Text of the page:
Financial Markets are Stories We Tell Ourselves

The US stock indices are climbing to all time highs, with the Dow Jones punching towards 19,000. It’s an event that is not monocausal. It’s a complicated story. Which is the point. It’s a story. Because financial markets are stories about economic fundamentals.

 David Tuckett

David Tuckett

Professor David Tuckett is a psychoanalysis at University College London.  He has devoted a considerable portion of his career to studying how emotions effect market prices. He argues that most economists underemphasise the critical component of human psychology in financial markets. In general terms, there are two primal emotions that drive markets up and down.  Excitement about gains and fear about loses. But it goes further.

The world is so complicated that it can never be fully understood. Which is a scary thought if dwelled upon. Information ambiguity. Which bits of information to pay attention to and which bits to just ignore. Finding the signal in the noise. Beyond being confusing and daunting it's actually so emotionally stressful that participants need to create a narrative thread, something that strings different pieces of information together, in order to take any kind of action.  If they don't create stories then they will be acting on pure emotion.  Excitement or fear. 

If the available information includes falling Iron Ore prices market participants might begin to formulate a story where the Chinese economy is slowing down.  If the Google Pixel smartphone is expected to become a growing hit a story where the future price of Coltan increases becomes believable.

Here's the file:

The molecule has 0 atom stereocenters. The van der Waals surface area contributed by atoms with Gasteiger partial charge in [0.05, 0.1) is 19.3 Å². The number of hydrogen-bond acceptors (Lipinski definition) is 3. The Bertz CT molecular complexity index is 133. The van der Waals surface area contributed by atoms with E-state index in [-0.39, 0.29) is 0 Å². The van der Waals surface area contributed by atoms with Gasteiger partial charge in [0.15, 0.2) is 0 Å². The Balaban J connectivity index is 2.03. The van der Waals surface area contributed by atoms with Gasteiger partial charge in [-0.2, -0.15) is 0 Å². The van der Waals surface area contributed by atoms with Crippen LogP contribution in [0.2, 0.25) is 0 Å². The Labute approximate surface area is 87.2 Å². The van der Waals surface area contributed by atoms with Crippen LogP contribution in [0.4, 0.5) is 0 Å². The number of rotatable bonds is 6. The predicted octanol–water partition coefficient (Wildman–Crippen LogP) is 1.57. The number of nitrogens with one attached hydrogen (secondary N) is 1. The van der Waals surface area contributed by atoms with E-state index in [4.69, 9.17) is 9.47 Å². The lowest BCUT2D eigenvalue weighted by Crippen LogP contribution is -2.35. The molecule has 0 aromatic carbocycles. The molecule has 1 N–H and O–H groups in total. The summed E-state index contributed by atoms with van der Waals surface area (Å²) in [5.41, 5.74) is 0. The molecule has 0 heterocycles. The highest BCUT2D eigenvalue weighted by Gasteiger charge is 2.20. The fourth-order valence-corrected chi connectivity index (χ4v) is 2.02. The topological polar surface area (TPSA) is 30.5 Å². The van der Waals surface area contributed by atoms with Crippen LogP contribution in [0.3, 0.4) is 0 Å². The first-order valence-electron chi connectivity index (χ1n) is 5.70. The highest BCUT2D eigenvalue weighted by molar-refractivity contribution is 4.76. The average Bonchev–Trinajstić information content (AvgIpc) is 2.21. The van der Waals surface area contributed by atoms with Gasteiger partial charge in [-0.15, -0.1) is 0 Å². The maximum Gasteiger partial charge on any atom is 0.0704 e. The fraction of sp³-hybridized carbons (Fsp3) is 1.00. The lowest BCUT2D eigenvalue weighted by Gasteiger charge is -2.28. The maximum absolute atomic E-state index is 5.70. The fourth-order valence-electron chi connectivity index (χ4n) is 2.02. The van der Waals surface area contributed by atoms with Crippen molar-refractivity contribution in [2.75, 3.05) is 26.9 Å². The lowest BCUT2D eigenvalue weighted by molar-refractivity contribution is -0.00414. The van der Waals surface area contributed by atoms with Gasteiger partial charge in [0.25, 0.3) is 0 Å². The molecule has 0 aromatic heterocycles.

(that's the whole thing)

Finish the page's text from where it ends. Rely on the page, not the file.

Although based of economic fundamentals, stories about market prices are just that, just stories. Sometimes they are accurate and sometimes they are not. This is why financial markets are far more unstable than the economic fundamentals. The underlying fundamentals don’t change that quickly but the stories about them can totally change in just one afternoon. 

 George Soros

George Soros

Uber rich fund manager and philosopher George Soros talks about something that he calls ‘reflexivity.’  Reflexivity is an economic theory as well as a social theory. It refers to a circular relationship between cause and effect.  A reflexive relationship is bidirectional with both cause and the effect affecting one another in a relationship is which neither can be assigned as causes or effects.  It’s confusing but it is real. 

Basically, and to give an example, if the story is that property prices in a Sydney are going to go up because that’s 'just what always happens' to real estate values in Australia’s biggest cities, then that story first causes the prices to go up. Those new higher prices then forms part of the new story that pushes prices higher again.  It acts almost like a self-fulfilling prophecy.  The new increased prices reinforce the original story that prices go up and create an even stronger story that prices will keep going up. It's a reinforcing loop. All the while, the economic fundamentals that should cause property valuations to increase are not ringing true.

At their core, financial markets are really just unstable information. Market participants arbitrate what the stories are at the moment. Whatever stories the market as a whole is adopting at any given moment will be reflected in the price. It's a never ending story but right now tale is that the US stock market is going up. It’s a compelling narrative.  But like all great sagas, at some point there will be a twist.